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5th October 2018

An interview with Qaisra Shahraz: founder of MACFEST

Liv Clarke talks with author and activist Qaisra Shahraz about MACFEST, a new festival celebrating muslim arts and culture in Manchester
An interview with Qaisra Shahraz: founder of MACFEST

This November a new event will be making its debut in Manchester; MACFEST is a ten day festival taking place across various locations within the city, including Whitworth Gallery and the Manchester Museum.

The aim of MACFEST is to celebrate Muslim arts and culture. But with the additional goal of involving the non-Muslim community in order to break down cultural barriers and start positive discussion between different communities within the city.

The mastermind behind this event is author and University of Manchester alumnus Qaisra Shahraz. Her novels include ‘The Holy Woman’ and ‘Revolt’, but Qaisra’s influence extends outside the world of writing. In 2017 she was named the most influential woman in Manchester by and in 2016 was the winner of the National Diversity ‘Lifetime Achievement’ Award.

With a month to go until the start of the festival, I spoke with Qaisra about how the idea came about for MACFEST, and what she wants to achieve through it. She’s clearly thrilled about MACFEST, especially as it is something that has not been previously done in Manchester before, “It is the first if its kind,” she tells me, “why the first? Because it covers so many different areas of arts and culture, over different locations. It is not just for Muslims, it is for everyone.”

A key aspect of the festival is diversity. There will be over 50 events happening over the ten days, covering literature, art, music, food, comedy, film, performance and culture; led by people from various fields within the cultural sphere. Many of the people involved are from Manchester, and Qaisra hopes that students will get involved as well.

She said: “I want the message to get into schools and colleges, to get students celebrating MACFEST and promoting a positive image”.  It was at university that Qaisra became heavily involved with writing, so it is important for her to engage students with the movement. Some of the events will be free of charge, with just a reservation required, so there is not excuse not to get involved.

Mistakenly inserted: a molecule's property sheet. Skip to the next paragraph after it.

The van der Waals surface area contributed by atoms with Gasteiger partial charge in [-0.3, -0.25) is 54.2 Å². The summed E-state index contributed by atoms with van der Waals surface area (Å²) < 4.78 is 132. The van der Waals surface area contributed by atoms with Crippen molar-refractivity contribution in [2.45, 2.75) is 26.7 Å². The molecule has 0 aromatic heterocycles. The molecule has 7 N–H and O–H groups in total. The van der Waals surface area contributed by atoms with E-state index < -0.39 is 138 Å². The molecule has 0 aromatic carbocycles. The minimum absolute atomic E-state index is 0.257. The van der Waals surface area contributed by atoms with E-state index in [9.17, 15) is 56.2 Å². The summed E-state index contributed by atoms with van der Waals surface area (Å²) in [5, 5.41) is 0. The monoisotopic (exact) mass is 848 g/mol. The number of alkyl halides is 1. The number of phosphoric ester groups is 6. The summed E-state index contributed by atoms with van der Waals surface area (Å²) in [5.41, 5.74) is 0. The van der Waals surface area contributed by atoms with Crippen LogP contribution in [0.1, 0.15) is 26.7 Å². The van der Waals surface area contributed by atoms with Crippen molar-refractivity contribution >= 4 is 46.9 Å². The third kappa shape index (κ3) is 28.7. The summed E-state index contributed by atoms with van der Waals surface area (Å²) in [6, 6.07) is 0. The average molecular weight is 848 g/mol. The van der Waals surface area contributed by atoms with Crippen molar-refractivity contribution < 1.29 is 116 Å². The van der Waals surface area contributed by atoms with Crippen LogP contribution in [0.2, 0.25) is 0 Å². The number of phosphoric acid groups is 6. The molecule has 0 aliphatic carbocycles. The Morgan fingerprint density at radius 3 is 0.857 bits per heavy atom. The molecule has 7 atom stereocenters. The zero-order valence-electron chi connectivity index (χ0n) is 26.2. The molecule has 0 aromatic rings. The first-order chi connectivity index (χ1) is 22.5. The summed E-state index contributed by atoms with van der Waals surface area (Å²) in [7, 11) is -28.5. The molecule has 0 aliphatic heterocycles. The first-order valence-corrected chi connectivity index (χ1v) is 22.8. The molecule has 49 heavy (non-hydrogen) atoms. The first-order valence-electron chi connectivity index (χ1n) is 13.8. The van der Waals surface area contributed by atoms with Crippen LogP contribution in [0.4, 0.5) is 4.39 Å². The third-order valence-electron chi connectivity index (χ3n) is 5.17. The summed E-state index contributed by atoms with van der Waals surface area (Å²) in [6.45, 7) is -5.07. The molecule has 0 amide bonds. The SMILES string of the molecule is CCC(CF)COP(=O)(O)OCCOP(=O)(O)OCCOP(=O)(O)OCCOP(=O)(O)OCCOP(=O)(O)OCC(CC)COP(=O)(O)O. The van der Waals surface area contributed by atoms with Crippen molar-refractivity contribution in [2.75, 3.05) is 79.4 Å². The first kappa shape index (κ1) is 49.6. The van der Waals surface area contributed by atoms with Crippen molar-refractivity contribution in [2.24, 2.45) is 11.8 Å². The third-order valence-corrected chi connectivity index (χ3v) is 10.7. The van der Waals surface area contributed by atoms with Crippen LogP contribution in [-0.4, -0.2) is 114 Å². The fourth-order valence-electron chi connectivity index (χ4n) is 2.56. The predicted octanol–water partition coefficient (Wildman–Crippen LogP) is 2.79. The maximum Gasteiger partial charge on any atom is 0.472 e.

There is a lot of tension in the current political climate with xenophobia and right-wing extremist parties playing a significant role in several countries right now. Making an event like MACFEST essential in encouraging a positive message about multiculturalism. Since 9/11, the attitude towards Islam has frequently been negative in the media and society, but Qaisra wants to change this, “Spread honey, not hate”, is her motto. A rather fitting one here in Manchester, where a bee is used as a symbol of the city.

Manchester in particular is a significant location for MACFEST. “After the Ariana attack, why should they [the Muslim community] pay the price.” Qaisra declares, “I’m proud to be Muslim, I want to celebrate Muslims.” This festival will bring non-Muslims and Muslims together through the celebration of culture, as well as uniting groups within Islam.

The city itself is a great example of the benefits of multiculturalism. The famous Curry Mile for one thing, and Qaisra herself, who describes Manchester as “simply fab!”. She smiles when reflecting on what the city means to her, “[Manchester is] totally multicultural, well established, well integrated – a good example of diversity, it’s the best place. England is the best place for migrants. Britain is still the best.”

As a person of British-Pakistani dual nationality, she tells me that she could not have achieved what she has without the UK. “I am who I am because of England, because of the education, because of the services. I was allowed to flourish, as a woman and a migrant.”

MACFEST will cover not just arts and culture; but will also address more controversial topics within the Muslim community, such as the hijab. “I am fed up of the constant victimising of Muslim women. Get beyond the veil!”. Qaisra wants to explore what it means to be a Muslim woman, “what are the celebrations and challenges of being a Muslim woman?” she asks. Qaisra is a female activist, and she does a lot of work against domestic violence and gender inequality worldwide, therefore incorporating these topics within the festival is important to her.

As well as MACFEST, events will happen throughout the year, in order to engage with more people. The festival will be connected with the international community as well, through podcasts and livestreams. This festival will certainly have an impact here in Manchester and in the wider community. MACFEST will take place between the 17th and 25th of November. You can donate to MACFEST using via their fundraising page, and you can reserve tickets via Eventbrite.

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